Tricky Words in this week's OVI
The hotel name "Doubletree by Hilton" makes me think about the preposition "by". One meaning of "by" is like "beside" or "next to", as in James Blunt's song about the
wise men who have "a semi(-detached house) by the sea". But there is no Hilton Hotel next to the Doubletree, so I think it's "by" indicating agent in the sense of "činiteľ", meaning that the
Doubletree was created or designed by Hilton as an alternative brand compliant with the standards of the Hilton chain.
Similar examples are "that song by James Blunt" or "Oliver Twist by Charles Dickens", because writers are agents in the sense that they do something active - they create books or songs. The things
which agents use in their activities are instruments, and then you say "with" - I suspect that Oliver Twist was written with a pen and plenty of ink.
This week's question is: If "tongue" means the physical "jazyk", why is "materinský jazyk" translated as "mother tongue" rather than "mother language"? The word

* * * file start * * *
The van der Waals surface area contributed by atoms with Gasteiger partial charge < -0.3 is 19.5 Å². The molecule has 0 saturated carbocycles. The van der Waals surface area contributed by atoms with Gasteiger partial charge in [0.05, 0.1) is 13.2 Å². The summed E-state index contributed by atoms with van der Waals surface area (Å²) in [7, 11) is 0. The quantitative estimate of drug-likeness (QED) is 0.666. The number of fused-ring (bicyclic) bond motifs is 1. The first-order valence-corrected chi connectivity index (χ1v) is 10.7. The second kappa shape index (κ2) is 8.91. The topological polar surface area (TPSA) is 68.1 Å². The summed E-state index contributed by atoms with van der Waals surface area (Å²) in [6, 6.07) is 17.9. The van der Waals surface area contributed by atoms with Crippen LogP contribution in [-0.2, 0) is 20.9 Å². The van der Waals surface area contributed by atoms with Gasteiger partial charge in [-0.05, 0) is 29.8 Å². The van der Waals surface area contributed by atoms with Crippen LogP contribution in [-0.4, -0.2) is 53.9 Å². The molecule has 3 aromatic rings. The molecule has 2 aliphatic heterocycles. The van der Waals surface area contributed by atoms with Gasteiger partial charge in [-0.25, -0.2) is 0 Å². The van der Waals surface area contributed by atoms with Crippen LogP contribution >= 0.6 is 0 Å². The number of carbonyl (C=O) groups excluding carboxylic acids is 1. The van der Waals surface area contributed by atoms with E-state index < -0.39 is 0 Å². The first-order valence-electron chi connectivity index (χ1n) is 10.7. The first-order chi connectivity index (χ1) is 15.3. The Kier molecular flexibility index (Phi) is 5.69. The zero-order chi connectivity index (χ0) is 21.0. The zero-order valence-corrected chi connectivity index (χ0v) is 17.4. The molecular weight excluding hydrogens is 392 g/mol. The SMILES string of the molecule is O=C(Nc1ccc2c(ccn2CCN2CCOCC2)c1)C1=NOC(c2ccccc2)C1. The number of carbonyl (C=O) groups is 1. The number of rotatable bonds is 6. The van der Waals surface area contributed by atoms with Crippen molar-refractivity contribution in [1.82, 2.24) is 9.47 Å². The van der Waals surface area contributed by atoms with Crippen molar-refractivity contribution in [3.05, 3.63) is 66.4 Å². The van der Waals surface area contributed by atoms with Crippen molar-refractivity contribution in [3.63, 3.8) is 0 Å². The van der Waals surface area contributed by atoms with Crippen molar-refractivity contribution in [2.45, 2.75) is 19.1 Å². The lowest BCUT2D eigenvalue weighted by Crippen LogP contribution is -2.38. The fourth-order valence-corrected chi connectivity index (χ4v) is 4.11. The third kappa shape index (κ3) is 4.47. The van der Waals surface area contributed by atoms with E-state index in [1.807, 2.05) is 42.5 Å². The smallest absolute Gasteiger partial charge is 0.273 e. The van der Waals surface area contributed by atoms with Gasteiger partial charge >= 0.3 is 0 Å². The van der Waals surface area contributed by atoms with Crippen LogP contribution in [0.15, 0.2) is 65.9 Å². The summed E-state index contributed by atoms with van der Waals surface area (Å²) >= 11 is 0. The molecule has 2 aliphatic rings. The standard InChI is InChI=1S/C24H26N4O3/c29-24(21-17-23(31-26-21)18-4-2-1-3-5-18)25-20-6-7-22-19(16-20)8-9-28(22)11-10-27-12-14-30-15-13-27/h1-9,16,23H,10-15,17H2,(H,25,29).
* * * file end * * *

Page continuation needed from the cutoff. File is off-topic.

tongue on its own usually means part of the body. Little children are told "It's rude to stick your tongue out." But the association of tongue with language is very close, and in some
commonly-accepted expressions (called collocations) tongue is undertood as language.
"Mother tongue" is a typical collocation (but not "mother's tongue"), and I suspect "mother language" is a literal translation from Slovak into English. The current
alternative for mother tongue is "first language", especially with regard to bilingual people.
Please send your questions about English language habits (questions in English or in Slovak) to firstname.lastname@example.org, and I will choose one to answer each week.